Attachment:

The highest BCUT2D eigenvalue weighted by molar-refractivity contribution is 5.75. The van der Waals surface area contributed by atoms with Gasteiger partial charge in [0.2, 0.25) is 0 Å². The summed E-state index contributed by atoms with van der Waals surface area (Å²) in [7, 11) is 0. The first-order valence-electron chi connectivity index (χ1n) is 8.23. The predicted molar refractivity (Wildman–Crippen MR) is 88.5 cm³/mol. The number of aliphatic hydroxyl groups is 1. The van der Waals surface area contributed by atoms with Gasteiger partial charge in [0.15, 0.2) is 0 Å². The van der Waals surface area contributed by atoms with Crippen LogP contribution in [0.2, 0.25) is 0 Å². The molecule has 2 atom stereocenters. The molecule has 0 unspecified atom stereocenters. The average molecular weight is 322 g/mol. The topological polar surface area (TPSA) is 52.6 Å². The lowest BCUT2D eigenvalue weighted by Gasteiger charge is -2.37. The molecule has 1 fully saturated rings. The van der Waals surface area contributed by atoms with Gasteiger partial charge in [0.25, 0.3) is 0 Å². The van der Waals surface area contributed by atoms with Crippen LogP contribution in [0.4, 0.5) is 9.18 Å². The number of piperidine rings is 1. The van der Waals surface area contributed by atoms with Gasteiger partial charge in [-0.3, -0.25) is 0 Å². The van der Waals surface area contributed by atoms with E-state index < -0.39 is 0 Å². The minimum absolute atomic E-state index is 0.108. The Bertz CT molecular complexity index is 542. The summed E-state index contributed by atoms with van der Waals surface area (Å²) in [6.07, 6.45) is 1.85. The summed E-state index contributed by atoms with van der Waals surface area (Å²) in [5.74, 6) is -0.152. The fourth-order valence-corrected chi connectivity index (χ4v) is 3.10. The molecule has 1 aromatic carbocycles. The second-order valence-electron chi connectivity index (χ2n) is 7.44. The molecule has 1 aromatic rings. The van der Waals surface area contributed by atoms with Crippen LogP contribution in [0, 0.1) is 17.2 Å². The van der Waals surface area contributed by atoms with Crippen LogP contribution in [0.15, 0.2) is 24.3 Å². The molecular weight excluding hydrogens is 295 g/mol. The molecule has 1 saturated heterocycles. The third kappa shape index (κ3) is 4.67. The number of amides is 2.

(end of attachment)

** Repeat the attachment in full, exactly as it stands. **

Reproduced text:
The highest BCUT2D eigenvalue weighted by molar-refractivity contribution is 5.75. The van der Waals surface area contributed by atoms with Gasteiger partial charge in [0.2, 0.25) is 0 Å². The summed E-state index contributed by atoms with van der Waals surface area (Å²) in [7, 11) is 0. The first-order valence-electron chi connectivity index (χ1n) is 8.23. The predicted molar refractivity (Wildman–Crippen MR) is 88.5 cm³/mol. The number of aliphatic hydroxyl groups is 1. The van der Waals surface area contributed by atoms with Gasteiger partial charge in [0.15, 0.2) is 0 Å². The van der Waals surface area contributed by atoms with Crippen LogP contribution in [0.2, 0.25) is 0 Å². The molecule has 2 atom stereocenters. The molecule has 0 unspecified atom stereocenters. The average molecular weight is 322 g/mol. The topological polar surface area (TPSA) is 52.6 Å². The lowest BCUT2D eigenvalue weighted by Gasteiger charge is -2.37. The molecule has 1 fully saturated rings. The van der Waals surface area contributed by atoms with Gasteiger partial charge in [0.25, 0.3) is 0 Å². The van der Waals surface area contributed by atoms with Crippen LogP contribution in [0.4, 0.5) is 9.18 Å². The number of piperidine rings is 1. The van der Waals surface area contributed by atoms with Gasteiger partial charge in [-0.3, -0.25) is 0 Å². The van der Waals surface area contributed by atoms with E-state index < -0.39 is 0 Å². The minimum absolute atomic E-state index is 0.108. The Bertz CT molecular complexity index is 542. The summed E-state index contributed by atoms with van der Waals surface area (Å²) in [6.07, 6.45) is 1.85. The summed E-state index contributed by atoms with van der Waals surface area (Å²) in [5.74, 6) is -0.152. The fourth-order valence-corrected chi connectivity index (χ4v) is 3.10. The molecule has 1 aromatic carbocycles. The second-order valence-electron chi connectivity index (χ2n) is 7.44. The molecule has 1 aromatic rings. The van der Waals surface area contributed by atoms with Crippen LogP contribution in [0, 0.1) is 17.2 Å². The van der Waals surface area contributed by atoms with Crippen LogP contribution in [0.15, 0.2) is 24.3 Å². The molecular weight excluding hydrogens is 295 g/mol. The molecule has 1 saturated heterocycles. The third kappa shape index (κ3) is 4.67. The number of amides is 2.